JULIANNE Moore is without doubt one of the finest actresses of her generation and her performance in Still Alice, the film that recently won her a deserved Best Actress Academy Award, only serves to clarify that view.
Moore plays Alice Howland, a respected professor of linguistics who at the start of the film is seen performing her day-to-day lecturing duties. All is going well until a hesitation occurs.
Seemingly unable to remember a key word, this is something that could be attributed to typical forgetfulness. Following uncomfortable sequences in which she gets lost during a jogging exercise and being unable to remember a familiar recipe without reading the instructions, it seems these are not just simple cases of amnesia.
Subsequent appointments ultimately lead her to being diagnosed with early onset Alzheimer’s. What follows is the harrowing decline as the disease slowly takes control of Alice’s life, rendering her from being a loquacious wife and mother to someone barely able to remember things spoken seconds earlier and easily get words out.
The first signs that Moore’s performance scream out Oscar are shown when Alice wakes her husband (Alec Baldwin) in the middle of the night to inform him of her condition. Her use of varying emotions such as anger, fright and eventual distress in this harrowing sequence alone places this work alongside Short Cuts, Boogie Nights and Far from Heaven amongst others as argument for Moore’s talent.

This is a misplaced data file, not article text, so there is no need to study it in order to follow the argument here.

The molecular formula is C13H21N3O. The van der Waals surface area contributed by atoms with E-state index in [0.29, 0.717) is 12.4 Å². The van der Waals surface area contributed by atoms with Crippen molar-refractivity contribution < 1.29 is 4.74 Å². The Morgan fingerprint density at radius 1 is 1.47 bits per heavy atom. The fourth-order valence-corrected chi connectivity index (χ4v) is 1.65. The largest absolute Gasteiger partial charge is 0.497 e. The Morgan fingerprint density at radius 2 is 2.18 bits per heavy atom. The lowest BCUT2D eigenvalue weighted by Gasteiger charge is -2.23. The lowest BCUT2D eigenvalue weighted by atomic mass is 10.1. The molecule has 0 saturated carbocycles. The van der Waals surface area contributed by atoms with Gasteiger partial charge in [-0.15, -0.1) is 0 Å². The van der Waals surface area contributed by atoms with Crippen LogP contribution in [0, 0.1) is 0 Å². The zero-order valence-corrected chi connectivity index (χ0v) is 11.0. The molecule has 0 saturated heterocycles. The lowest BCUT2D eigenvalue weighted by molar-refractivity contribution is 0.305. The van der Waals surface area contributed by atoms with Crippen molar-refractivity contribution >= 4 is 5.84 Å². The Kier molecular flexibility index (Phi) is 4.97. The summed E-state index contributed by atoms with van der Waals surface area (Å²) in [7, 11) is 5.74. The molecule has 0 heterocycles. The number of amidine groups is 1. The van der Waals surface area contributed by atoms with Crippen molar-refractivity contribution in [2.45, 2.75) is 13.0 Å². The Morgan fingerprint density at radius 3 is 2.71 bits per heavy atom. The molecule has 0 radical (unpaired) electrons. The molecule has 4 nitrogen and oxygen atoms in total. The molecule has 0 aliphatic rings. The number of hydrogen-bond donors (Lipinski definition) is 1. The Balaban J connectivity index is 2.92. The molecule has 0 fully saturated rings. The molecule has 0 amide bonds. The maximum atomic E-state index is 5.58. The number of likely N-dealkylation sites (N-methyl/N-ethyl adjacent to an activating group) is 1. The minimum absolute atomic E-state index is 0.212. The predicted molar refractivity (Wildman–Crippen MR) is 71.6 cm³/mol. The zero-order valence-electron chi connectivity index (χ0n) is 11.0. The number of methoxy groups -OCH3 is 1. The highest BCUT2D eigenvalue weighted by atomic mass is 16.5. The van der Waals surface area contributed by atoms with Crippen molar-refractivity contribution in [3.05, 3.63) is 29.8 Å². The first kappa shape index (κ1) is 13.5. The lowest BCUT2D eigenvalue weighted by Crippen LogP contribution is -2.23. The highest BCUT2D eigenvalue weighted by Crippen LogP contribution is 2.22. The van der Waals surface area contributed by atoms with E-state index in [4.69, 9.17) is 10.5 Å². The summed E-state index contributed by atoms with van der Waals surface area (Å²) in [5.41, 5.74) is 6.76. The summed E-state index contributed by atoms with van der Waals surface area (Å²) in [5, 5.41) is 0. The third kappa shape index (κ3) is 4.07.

The key point of the film is Alice performing a speech at an Alzheimer’s Association where the rhythm of which she was speaking at a dinner party early in the film is clearly contrasted. Not since the conclusion of The King’s Speech though has an audience felt the need to root for the dictation of a speech to be completed successfully, in spite of the adversity faced by the speaker.
Still Alice, however, is not a good film overall and a sense of the film being too obvious is key to this belief. As seen in Michael Haneke’s far superior Amour, the decline of the main character is juxtaposed with the long-lasting struggles of close family members.
Baldwin does a good job as the husband struggling to fit work with his career but the film pays too much attention to that of Alice’s children, specifically Lydia (Kristen Stewart).
By focusing on characters whose scenes come across as uninteresting when compared to those of Moore’s, the film loses track too often. It is common for the film to include one scene that is engaging to watch but then feature several scenes that lack fascination and enough integrity.
Some scenes play as not essential to the plot, some as too long and some as circling around the realms of cliche to the point that the film needs more than just Moore’s acting to balance the books.
Still Alice might not be an exemplary film in terms of storytelling but is worth watching for Julianne Moore’s moving and extraordinary portrayal of a life ripped apart by Alzheimer’s disease.